People make multi-factor decisions frequently. Sometimes they use pro/con lists (each pro or con is a factor). Sometimes they used weighted score systems. Sometimes they just think about it or choose intuitively.

For most of the article, I’ll use a simple, abstract example chart. Our options are A, B, C, which could be pets or anything else. And the factors we’ll consider are x, y, z, which could be price, cuteness and size, or anything else. For simplicity, we’ll assume that no other factors matter.

x y z
A 3 8 5
B 9 1 2
C 4 6 7

Which option is best? We can’t know from this chart. It depends on things like whether more or less of a factor is better, what units each factor is in, and how important each factor is.

For simplicity, assume more is better for every factor.

We can easily rank the options based on any one factor. E.g., for x, B is best (9 points), C second best (4 points), and A worst (3 points).

We can also determine the best option if an option is the best for every factor. That option is strictly better. But in many cases, including our example, no option is strictly best. If the only options were A and B, and the only factors were y and z, then A would be strictly best.

How can we mathematically combine multiple factors to get an overall evaluation that lets us rank the options to decide which is best?

Dimensions and Arithmetic


Factors can often be combined when they’re in the same dimension. A dimension is a type, kind or category of factor, such as length, weight, time, cuteness or color. When two factors are the same kind of thing, you can combine them with addition. For example, 3 miles can be combined with 5 miles for a total of 8 miles. (It’s more problematic with some types of factors, like color. How do you add red plus red?)

You can often tell two factors are in the same dimension when they use the same units, e.g. they’re both in miles. Different units can also be in the same dimension when they’re the same kind of thing. For example, meters and feet are in the same dimension (length). But they can’t be added together, in one step, because they’re different units.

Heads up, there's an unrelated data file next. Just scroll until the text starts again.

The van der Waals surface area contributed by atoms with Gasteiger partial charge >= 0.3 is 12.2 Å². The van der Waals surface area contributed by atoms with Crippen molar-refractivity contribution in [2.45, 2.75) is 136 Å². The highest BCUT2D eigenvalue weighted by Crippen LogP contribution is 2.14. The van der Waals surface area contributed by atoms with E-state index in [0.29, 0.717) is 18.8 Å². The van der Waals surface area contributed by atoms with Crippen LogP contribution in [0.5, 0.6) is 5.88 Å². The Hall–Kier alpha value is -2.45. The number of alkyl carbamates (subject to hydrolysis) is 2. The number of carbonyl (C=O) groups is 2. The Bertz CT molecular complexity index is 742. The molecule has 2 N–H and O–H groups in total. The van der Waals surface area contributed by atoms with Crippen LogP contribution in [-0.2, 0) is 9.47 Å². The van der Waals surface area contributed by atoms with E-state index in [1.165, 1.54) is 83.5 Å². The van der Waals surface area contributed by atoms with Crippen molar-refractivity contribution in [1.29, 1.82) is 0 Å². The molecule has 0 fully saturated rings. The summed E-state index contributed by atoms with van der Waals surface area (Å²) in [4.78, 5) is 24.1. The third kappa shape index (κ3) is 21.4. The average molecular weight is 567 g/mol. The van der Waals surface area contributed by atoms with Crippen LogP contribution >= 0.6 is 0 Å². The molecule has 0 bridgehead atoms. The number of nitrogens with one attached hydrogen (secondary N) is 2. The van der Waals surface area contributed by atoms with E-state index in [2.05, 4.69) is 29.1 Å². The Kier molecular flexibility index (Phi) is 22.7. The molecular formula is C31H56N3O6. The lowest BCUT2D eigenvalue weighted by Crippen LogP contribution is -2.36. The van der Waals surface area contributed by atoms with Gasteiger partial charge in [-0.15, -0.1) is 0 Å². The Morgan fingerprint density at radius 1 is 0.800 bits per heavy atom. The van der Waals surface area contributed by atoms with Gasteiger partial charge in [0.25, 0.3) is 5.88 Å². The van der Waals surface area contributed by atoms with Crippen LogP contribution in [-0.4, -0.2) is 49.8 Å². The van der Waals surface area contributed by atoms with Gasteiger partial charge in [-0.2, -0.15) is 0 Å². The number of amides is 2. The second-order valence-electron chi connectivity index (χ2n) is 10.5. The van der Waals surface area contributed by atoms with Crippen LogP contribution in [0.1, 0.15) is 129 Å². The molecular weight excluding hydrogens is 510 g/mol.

To add different units, we first convert them into the same units, and then we add. Conversions within a dimension work because the units all represent the same underlying thing, like length. 1 meter and 3.3 feet are the same amount of length (rounded to a reasonable precision). If our factors are 4 meters and 3.3 feet, they add to 5 meters (or 16 feet). This isn’t a controversial matter of opinion that people debate; it’s facts, definitions and arithmetic.

Looking at our example chart again, suppose x, y and z were the amount of money we’ll make, in dollars, from different parts of a project. Then we can add the factors together to combine them and get an overall evaluation of each option. C is the best option because it offers the highest total ($17).

Now suppose x were in dollars but y and z were in yen, and that 100 yen are worth a dollar. They’re all in the same dimension – money – so we can convert and then add. The best option is B ($9.03 total). Notice that the best option has changed.

Similarly, grams can be converted to pounds or kilograms because they’re in the same dimension (weight). But grams cannot be converted to dollars, inches or cuteness, because those are different dimensions, different types of things. (There are sometimes conversions in specific contexts, e.g. a particular store might offer a price in dollars per gram of gold you sell them.)

When factors are in the same dimension, we often combine them and view them as one factor. E.g., when considering walking to a store, we look at the total distance instead of treating the length of each block as a separate factor.